What is Systems Biology?
Systems biology is the quantitative study of the
fundamental principles of operation of biological systems. This is
accomplished through the combination of techniques from a variety of
disciplines, such as Biology, Chemistry, Engineering, Computer Science, and
Mathematics. This interdisciplinary approach allows us to study not just
individual proteins or cells in isolation, but analyze and understand how
the connections between proteins, genes, and cellular networks generate the
emergent phenomena observed in biology. It also allows us to develop
computational models of how these systems function, much like circuit diagrams
or physics simulations, so that predictions about biological function and
avenues of new research can be explored rapidly.
Fin Regeneration in Zebrafish
During my time in the Megason Lab, I worked on zebrafish, which are small striped aquarium fish:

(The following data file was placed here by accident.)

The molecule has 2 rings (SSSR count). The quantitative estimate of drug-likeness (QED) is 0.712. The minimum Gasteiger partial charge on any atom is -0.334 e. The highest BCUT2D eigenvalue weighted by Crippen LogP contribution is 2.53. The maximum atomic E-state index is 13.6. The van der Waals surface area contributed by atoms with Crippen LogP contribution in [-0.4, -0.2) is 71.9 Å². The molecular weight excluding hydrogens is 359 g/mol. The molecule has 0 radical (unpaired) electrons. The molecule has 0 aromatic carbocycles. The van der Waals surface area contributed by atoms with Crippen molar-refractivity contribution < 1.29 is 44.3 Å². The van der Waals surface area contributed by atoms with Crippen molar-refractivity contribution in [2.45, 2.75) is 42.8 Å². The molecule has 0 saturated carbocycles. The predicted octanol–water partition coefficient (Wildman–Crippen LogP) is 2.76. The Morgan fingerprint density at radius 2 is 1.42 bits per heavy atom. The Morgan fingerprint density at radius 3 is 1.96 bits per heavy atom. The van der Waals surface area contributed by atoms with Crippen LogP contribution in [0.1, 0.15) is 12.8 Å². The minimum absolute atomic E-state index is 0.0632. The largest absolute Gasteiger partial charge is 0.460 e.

My primary research interest was to understand how regeneration functions: how it is initiated, how the regenerating tissue achieves the correct size and shape, and how it is terminated. To investigate these questions, I worked on analyzing these mechanisms of control in zebrafish fin regeneration. Zebrafish are particularly suited for this study as they have the ability to regenerate a wide variety of tissues including their fins, heart, spinal cord, retina, optic nerve, and ear sensory cells. A secondary interest was also to determine where the regenerated cells arise from, what cell types they form, and what dynamic behaviors they exhibit (such as division rate, localization, etc.). The primary technology I utilized was quantitative high-resolution imaging, which allows for exact cell tracking and mapping of a regenerating fin, as zebrafish are nearly entirely transparent during their development. These experiments will hopefully give us insight into not only the basic questions of how regeneration functions, but also help in developing future regenerative therapies in humans to repair damage from injury, disease, or aging.